Source – glocktalk.com
– “…The Daily Mail reported in this October 14th story, Erin Valenti, the CEO of a Salt Lake City, Utah app developer called ‘Tinker’ had recently called her parents in a frantic phone call in which she told them: “It’s all a game, we’re in the matrix!” Reporting that Valenti had never had any known mental issues before and that this call was completely out of the ordinary for her, her parents said she was talking a mile a minute in her phone call to them, making no sense at all”
‘We Are In The Matrix” Frantic Last Statement Missing Tech CEO Found Dead In Rental Car
SAN JOSE — As a family and a community grapple with how the body of a 33-year-old tech CEO was unnoticed on a residential street — possibly for days — her father is accusing San Jose police of botching the search for her.
A day after Erin Valenti was found dead in the back seat of her rental car on a street in San Jose’s quiet Almaden neighborhood, questions are emerging about how authorities handled her missing person case.
Valenti, chief executive of Salt Lake City-based app development company Tinker Ventures, was last heard from Oct. 7, when she missed the flight she was supposed to catch from San Jose back to Utah. Her family called off their search for her Saturday, after police reported a body found in the 6500 block of Bose Lane in San Jose — a half-mile from her last known location. The coroner’s office has not officially identified the body, but Valenti’s family confirmed it was her.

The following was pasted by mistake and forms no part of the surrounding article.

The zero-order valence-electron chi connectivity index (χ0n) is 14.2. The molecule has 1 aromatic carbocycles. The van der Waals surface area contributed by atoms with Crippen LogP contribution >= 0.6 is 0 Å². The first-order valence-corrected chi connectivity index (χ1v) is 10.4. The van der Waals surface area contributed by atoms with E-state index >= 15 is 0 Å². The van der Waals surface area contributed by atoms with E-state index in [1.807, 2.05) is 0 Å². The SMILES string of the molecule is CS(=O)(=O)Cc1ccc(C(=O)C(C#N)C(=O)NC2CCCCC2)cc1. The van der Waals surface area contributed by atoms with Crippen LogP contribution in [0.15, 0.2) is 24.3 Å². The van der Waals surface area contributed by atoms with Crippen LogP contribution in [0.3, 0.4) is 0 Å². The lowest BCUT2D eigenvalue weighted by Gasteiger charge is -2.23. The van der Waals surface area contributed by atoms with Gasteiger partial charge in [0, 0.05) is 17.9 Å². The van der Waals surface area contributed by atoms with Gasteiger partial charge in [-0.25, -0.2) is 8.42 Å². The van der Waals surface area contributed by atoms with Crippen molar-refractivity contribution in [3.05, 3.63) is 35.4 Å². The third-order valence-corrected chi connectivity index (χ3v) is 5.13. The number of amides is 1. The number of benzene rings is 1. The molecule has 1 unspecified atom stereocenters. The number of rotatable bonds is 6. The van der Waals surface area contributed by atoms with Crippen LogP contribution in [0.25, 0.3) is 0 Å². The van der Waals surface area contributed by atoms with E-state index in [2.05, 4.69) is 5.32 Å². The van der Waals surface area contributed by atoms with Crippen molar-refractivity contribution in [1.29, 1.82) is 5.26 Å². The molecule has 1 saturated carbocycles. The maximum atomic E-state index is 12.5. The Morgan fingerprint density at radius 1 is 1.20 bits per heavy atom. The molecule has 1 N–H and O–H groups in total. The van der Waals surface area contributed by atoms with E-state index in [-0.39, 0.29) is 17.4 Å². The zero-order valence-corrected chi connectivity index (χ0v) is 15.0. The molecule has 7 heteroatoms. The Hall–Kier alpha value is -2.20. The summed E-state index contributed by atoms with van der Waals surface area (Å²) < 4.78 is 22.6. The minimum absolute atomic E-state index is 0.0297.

Along with the shock and grief the discovery brought Valenti’s family, it also raised painful questions. How did she die? How long had her body been there before it was found? How had no one noticed her? And was there more that could have been done to find Valenti before it was too late?
“The beginning of it was a charade,” Erin Valenti’s father, Joseph Valenti, said of the police department’s search for his daughter. “And I am totally frustrated and pissed off with how that was conducted.”
Public information officers for the San Jose Police Department did not address those questions Sunday.
“We’re not sharing additional details at this time since the investigation is open and ongoing,” Sgt. Enrique Garcia wrote in an email.
Erin Valenti, who would have turned 34 on Wednesday, had been in Southern California and then the Bay Area for a workshop and a tech conference, and to visit old friends and colleagues. “Heading to SF and LA soon…whose (sic) around? DM me!!” she posted on Facebook Sept. 25. It would be her last post.
When Valenti called her parents in New York on Oct. 7, after meeting former colleagues on Sand Hill Road, she was talking a mile a minute and not making sense. Valenti missed her flight home that night, and her family never heard from her again.
Valenti’s family went to the police, who spoke to her by phone and went looking for her, but were not able to locate her, her family said. But Joseph Valenti said despite all of the information his family gave the police — the make, model and license plate of her rental car, descriptions of her erratic behavior on the phone, and data tracking her last phone call to the Almaden neighborhood — police didn’t file an official missing person report for Erin Valenti until Thursday. And when they did, they described her as voluntarily missing, Joseph Valenti said. The police told the family that she was an adult, and she could have just taken off for a few days, her father said. The result, he said, was that the department didn’t make searching for her a priority.
“That’s bullshit,” Joseph Valenti said, “because she was due for a flight out of San Jose airport back to Salt Lake City.”